While the digital payments market in South Asia has seen the introduction of several disruptive technologies and exciting new companies, some of the biggest disrupters have been the governments themselves. The government of India’s decision to launch its own card services platform, the National Payments Corporation of India (NPCI), and card, RuPay, which today is the mandated product for use across most public sector issuing banks, has changed the market landscape in India. The Indian government is keen on offering the NPCI platform to several regional governments as well, which could introduce a new era of digital payments diplomacy in South Asia.
Another key factor for the fintech industry in the region is the emerging approach of regional governments to the treatment of Sensitive Personal Data, which includes financial data, amid concerns over data localization and cross-border transfer. Personal data protection legislation passed by India and Pakistan will require companies to make significant investments in order to keep financial data located within those countries. Earlier arguments by companies around the cost implications of data localization have not found resonance with governments. However, given the impact of Covid-19 on businesses, governments may now be more responsive to these arguments.
By 2019, Sub-Saharan Africa’s (SSA) fintech sector had grown to more than 500 firms, attracted USD $678 million in global yearly funding, and launched the sector’s first unicorn, Nigeria’s Interswitch. Since then, the pandemic’s significant economic toll across Africa has resulted in sharp declines in two major drivers of the sector: consumer spending and informal economies.
Over the medium to long term, however, the pandemic could act as a major fintech accelerator in SSA. ASG expects to see increasing demand for digital payment offerings, improved interoperability for Africa’s underbanked, and increased access for the 676 million unbanked.
Although governments may look to boost squeezed revenues by regulating and taxing incumbents, payment service providers (PSPs) and investors can capitalize on shifts in regulator attitudes toward cashless economies. In Ethiopia and Ghana, local governments have encouraged the adoption of contactless payments and enacted reforms to open the financial sector to new actors. In Senegal, Covid-19 has spurred rapid adoption of mobile money, for transactions ranging from crucial money transfers to everyday expenses such as taxi fares. Across the continent, governments are looking to leverage electronic payments and mobile money systems to deploy stimulus funds.
Convergence in the Struggle between Bank-Led and Mobile-Led Models
The payments landscape remains divided between countries with bank-led payments ecosystems (Nigeria, South Africa) and those with mobile-led payments infrastructure (Kenya, Rwanda). This variation is a result of differing regulatory approaches over the past two decades. M-Pesa – developed in Kenya and arguably the biggest mobile money success story of the past decade – benefited from a positive regulatory environment in the platform’s early days. In contrast, the Central Bank of Nigeria has taken a more heavy-handed and nationalistic approach, protecting the interests of traditional banking players.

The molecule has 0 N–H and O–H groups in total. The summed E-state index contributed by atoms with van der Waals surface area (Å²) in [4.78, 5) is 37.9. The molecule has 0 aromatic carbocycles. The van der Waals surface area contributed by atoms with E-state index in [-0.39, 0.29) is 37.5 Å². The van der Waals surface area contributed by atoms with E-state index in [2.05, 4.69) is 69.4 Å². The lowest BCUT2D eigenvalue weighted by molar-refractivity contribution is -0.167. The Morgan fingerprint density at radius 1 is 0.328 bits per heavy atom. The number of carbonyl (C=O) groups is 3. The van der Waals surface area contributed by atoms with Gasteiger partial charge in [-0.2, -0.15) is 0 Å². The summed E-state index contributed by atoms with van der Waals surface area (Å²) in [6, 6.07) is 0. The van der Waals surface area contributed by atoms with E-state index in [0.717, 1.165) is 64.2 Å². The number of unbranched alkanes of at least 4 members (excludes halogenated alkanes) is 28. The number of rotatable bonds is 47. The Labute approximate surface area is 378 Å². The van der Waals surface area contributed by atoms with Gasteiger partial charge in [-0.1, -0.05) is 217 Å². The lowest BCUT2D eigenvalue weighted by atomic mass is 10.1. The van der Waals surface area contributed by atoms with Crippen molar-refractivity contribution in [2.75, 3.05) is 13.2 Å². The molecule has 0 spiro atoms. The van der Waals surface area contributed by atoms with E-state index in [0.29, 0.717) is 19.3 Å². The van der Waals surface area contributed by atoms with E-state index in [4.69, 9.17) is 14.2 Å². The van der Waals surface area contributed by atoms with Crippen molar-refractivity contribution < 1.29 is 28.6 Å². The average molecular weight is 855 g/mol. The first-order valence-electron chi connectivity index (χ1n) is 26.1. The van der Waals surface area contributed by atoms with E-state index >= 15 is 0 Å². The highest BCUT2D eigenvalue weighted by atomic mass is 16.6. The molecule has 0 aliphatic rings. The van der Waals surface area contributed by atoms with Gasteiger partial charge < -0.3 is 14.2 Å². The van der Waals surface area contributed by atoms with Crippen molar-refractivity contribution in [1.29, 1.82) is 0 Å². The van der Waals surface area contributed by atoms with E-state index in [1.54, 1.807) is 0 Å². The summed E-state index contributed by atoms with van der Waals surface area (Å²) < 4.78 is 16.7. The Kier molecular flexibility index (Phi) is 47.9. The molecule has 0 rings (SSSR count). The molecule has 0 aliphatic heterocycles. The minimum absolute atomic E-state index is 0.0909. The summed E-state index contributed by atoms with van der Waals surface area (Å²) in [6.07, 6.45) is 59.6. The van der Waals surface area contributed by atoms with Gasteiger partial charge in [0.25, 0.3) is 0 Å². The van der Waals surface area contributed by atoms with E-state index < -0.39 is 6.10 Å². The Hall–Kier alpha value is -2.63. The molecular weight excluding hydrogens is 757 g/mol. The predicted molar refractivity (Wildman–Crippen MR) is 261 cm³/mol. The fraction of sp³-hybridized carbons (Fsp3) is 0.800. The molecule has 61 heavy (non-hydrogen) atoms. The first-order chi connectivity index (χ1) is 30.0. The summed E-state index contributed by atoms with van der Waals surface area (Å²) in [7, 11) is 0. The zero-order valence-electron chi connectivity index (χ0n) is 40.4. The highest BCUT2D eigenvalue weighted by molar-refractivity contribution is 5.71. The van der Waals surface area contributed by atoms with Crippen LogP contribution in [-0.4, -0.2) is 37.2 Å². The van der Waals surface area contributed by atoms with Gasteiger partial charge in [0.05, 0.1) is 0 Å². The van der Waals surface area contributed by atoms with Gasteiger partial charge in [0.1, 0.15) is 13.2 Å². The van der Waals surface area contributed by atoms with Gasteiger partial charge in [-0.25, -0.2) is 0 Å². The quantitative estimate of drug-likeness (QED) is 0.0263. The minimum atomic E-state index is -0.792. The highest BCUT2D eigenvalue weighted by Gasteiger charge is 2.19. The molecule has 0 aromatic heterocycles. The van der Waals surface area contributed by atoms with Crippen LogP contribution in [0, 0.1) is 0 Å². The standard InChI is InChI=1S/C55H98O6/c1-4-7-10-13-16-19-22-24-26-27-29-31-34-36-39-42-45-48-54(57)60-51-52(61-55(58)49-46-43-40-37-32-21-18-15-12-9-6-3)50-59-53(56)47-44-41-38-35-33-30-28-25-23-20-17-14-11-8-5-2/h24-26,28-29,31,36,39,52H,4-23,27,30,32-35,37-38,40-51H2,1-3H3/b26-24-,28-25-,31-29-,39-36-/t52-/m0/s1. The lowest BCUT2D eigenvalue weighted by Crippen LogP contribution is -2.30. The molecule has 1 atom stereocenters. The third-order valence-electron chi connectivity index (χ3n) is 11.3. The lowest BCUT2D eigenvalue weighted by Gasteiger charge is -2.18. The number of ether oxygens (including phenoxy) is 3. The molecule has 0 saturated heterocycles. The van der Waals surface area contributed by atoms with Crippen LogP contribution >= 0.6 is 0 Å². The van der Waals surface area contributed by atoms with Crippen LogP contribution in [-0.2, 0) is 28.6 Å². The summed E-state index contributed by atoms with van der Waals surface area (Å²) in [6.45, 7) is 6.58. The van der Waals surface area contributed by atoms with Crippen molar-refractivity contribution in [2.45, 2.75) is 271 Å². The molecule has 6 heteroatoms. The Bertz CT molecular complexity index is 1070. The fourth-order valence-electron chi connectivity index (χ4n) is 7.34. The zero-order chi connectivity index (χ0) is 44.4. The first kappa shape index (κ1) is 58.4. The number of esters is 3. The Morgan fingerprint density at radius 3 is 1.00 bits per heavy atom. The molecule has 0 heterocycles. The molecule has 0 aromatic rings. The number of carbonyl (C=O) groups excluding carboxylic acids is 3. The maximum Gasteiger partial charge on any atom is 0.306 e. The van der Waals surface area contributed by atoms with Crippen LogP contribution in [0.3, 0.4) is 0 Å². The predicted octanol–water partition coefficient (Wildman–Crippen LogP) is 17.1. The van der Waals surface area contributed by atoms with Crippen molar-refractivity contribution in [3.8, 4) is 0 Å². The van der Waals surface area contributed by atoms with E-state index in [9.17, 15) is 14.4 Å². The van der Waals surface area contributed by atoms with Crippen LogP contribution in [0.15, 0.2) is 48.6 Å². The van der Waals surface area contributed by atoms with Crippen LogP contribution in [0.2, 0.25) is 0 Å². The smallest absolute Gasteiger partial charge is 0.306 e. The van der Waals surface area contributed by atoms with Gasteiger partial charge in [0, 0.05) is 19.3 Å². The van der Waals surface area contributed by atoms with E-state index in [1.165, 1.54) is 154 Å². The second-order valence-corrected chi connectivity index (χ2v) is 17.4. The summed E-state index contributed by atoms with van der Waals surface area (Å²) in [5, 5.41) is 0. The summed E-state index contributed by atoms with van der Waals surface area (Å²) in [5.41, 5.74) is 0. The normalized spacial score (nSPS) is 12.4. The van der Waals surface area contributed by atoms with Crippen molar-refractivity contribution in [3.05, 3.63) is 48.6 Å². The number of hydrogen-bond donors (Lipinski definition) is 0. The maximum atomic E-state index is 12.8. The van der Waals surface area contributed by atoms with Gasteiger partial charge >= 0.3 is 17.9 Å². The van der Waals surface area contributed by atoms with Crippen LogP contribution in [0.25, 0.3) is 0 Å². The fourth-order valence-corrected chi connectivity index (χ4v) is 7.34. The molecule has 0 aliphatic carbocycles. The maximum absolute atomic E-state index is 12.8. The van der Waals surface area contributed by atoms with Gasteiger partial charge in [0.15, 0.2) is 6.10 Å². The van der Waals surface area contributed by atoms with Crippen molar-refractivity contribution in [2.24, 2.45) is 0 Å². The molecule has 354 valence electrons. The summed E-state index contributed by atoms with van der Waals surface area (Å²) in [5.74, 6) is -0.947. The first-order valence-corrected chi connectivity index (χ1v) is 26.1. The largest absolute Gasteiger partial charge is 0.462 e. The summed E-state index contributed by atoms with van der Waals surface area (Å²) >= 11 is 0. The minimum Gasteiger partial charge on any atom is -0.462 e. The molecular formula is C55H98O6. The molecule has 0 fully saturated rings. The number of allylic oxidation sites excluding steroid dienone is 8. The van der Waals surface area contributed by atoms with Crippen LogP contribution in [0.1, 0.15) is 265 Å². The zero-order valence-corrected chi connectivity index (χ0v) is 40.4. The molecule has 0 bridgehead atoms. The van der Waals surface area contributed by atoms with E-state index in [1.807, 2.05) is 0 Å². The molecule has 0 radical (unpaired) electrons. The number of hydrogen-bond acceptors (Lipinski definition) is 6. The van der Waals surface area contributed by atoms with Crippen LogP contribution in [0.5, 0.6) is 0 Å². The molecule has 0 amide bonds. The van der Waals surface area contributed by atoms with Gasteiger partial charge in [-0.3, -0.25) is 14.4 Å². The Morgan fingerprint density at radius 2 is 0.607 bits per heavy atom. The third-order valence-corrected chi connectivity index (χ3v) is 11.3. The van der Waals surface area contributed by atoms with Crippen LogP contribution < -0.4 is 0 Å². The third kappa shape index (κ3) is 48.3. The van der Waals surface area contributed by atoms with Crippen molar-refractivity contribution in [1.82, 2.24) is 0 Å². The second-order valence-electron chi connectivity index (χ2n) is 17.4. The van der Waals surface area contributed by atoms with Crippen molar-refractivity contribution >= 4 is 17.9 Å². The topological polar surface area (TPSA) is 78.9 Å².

The next decade in SSA will most likely be characterized by a move towards hybrid and integrated systems aimed at improving customer service, coverage, and interoperability. Global PSPs can accelerate this convergence and reap benefits by opening their platforms to, and forming partnerships with, Africa-focused mobile money providers and fintechs with existing market share, reach, and recognition.
Payments as Catalyst for Development
African governments have always been aware of the importance of financial inclusion and access for national and human capital development. But they have not always made these initiatives a priority. Covid-19 has shifted their approach, as SSA governments scramble to preserve the economic and social gains made over the past decade. Payment solutions are proving crucial for government financial inclusion initiatives and to implement Covid-19 relief efforts across SSA.
Since the pandemic began, multiple African governments, central banks, and payment firms have moved to limit fees and regulations on mobile money transactions, opening the payment medium to a broader socioeconomic user base. In Ghana, for example, mobile phone subscribers can open a mobile wallet and conduct up to USD $170 in daily transactions without submitting additional registration documents. These measures can be particularly powerful for women, as well as small and medium-sized enterprises (SMEs), which mainly exist in the informal economy outside of official government response efforts.
PSPs can also help Africa’s efforts to rebuild post-Covid by facilitating remittance payments to the region, which reached $48 billion in 2019 – an amount greater than all Foreign Direct Investment. SSA provides opportunities for PSPs to partner with governments, international financial institutions, global foundations, and local sectoral partners on social impact initiatives and economic reconstruction that facilitate and accelerate inclusive growth across the continent.